A new study of observations from NASA's Cassini sheds light on the tiny moons that orbit within Saturn's vast ring system.
At least five of the small moons dancing among Saturn’s rings likely formed as icy material from the planet’s rings built up around tiny cores.
That’s the scenario favored by Bonnie Buratti (Jet Propulsion Laboratory) and colleagues March 28th in Science. The scientists came to this conclusion using images and other data taken by the Cassini spacecraft as it whizzed close by the moons Pan, Daphnis, Atlas, Pandora, and Epimetheus five times between December 2016 and April 2017. The flybys were part of the "Ring-Grazing" phase of the spacecraft's final orbits.
Planetary scientists have long wondered about the relationship between the rings and these tiny moons. The moons Daphnis and Pan dwell in gaps in Saturn’s ring A, the outermost of the main ring system. Atlas skirts A’s outer edge and Pandora shepherds the narrower ring F, which lies just outside A. Epimetheus lies beyond the F ring.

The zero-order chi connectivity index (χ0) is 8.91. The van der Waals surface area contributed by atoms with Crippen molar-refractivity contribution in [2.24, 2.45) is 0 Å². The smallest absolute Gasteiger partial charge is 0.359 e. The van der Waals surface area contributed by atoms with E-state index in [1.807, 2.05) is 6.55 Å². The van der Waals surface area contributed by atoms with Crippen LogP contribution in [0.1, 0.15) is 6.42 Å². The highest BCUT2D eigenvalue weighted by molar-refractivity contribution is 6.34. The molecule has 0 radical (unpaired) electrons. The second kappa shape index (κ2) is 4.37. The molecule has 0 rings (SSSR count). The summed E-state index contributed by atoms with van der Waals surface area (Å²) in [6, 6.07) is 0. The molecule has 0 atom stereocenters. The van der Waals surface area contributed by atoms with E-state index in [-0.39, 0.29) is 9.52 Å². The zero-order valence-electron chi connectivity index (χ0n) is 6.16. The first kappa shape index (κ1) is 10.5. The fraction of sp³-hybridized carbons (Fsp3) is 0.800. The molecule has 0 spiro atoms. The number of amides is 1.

The observations show that the moons are low-density and have porous surfaces. These properties support the idea that they were created by the buildup of icy ring material, perhaps around the shards of an earlier moon that broke up near Saturn. The closer each moon is to Saturn, the redder it is. Each moon’s hue appears to be a unique give-and-take between the reddening from an unidentified substance and bluer water ice from the tenuous E ring, which was created by material spewed from Enceladus’s geysers.
The moons have also clearly survived some complex geologic happenings: They’re marred by grooves from tidal stresses, and Pan and Atlas both have ridges around their equators that make them look like ravioli. These are probably made of material accreted from the rings, the scientists write.
B. J. Buratti et al. “Close Cassini Flybys of Saturn’s Ring Moons Pan, Daphnis, Atlas, Pandora, and Epimetheus.” Science. March 29, 2019